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FAQ | Caviar – DR | Delicacy

FAQ | Caviar

1. What is the difference between American and Imported caviar?

There are 26 different species of sturgeon found all over the world. Only a handful are harvested for caviar, and they each have their own distinct characteristics. Until recently, imported caviar most likely meant it came from the Caspian Sea, Black Sea or the rivers of Siberia or China, and has always been thought of as more prestigious than Domestic Caviar.

Nowadays, with the emergence of sturgeon aquaculture farms, farmed imported caviar comes from France, Germany, Italy, Uruguay and Israel-to name a few.
In the last decade, American Caviar is winning the praise of caviar connoisseurs. At the turn of the 20th Century, America was the leading producer of the world’s caviar. Overfishing lead to an indefinite ban on wild caviar production and it was not until the success of white sturgeon aquaculture in the 70’s that quality domestic caviar was once again a possibility. 


2. What is the difference between fish roe and caviar?

 All caviar is roe, but not all *roe* is caviar. 
**Roe refers to any and all unfertilized eggs collected from marine animals. 

In today’s market, roe from a variety of fish species is salt-cured like caviar, and even referred to as caviar (salmon caviar, paddlefish caviar, etc.). However, to be qualified as caviar, the roe not only has to be processed correctly, but also has to come from the right fish. If the eggs are not from a sturgeon, the product is salted fish roe, not caviar. That being said, salted fish roe sold in the USA can be labeled caviar even though it’s really considered a caviar substitute.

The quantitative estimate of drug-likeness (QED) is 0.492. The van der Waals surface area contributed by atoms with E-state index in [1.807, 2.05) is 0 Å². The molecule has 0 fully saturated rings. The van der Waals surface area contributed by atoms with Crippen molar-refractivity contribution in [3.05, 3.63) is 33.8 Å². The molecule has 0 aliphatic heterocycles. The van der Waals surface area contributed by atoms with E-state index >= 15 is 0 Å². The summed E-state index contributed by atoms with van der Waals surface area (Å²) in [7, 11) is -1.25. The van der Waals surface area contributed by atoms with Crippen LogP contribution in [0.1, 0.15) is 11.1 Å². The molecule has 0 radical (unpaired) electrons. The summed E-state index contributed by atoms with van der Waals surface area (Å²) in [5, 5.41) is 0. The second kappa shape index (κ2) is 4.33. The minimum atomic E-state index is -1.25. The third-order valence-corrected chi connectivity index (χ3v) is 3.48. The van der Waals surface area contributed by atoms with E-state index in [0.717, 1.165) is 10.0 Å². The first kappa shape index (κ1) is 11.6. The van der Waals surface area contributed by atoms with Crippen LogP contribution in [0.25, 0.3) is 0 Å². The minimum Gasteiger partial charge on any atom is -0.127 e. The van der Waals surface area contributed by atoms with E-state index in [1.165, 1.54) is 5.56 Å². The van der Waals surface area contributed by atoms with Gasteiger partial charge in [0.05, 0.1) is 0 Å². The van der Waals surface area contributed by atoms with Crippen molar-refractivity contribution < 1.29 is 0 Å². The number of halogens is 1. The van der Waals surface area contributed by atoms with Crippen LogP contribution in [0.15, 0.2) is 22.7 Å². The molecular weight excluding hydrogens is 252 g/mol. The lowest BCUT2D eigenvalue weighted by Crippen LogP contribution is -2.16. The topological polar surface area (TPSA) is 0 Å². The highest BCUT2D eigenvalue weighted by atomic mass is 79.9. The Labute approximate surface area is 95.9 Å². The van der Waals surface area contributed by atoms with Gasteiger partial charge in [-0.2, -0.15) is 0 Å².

3. What’s the difference between classic, royal and imperial caviar?

These names are used by caviar producers to further grade their product, mostly based on their standards for the size and color of the caviar beads/grains. The two grading techniques do not follow the same guidelines, or rate the product according to the same factors. The three grade method is not nearly as specific as the grade 1&2 method, in determining how the product rates according to the nine factors above. Instead, when separating the product as classic, royal and imperial, the scorer usually assesses that the product being graded is Grade 1 in terms of firmness, taste, fragrance, etc., and mostly just evaluates the color and egg size to get the grade. 

  • The lowest of the three grades is “Classic”, which is given to caviars that meet the average egg color and bead size for that species. Some companies will say that classic correlates more directly to grade 2 product, but that is not always the case. There can be instances where a product is rated as classic for its darker or smaller eggs, yet has a better flavor than the higher grades. 
  • “Royal” is the next step up,, and will typically be lighter in color or have larger grains than “Classic” caviar. Since larger egg sizes signify that the product was from an older sturgeon and lighter egg colors are typically rarer, the price can increase significantly when moving from classic to royal, and royal to imperial. 
  • The rarest and most expensive grade for a type of caviar is “Imperial”, which is reserved for caviars with the largest eggs and lightest colors. It is important to keep in mind that these grading methods are not an exact science, and what qualifies as a certain grade of caviar for one company might not be the same for a different company.

4. How is the quality of caviar graded? What factors change the rating?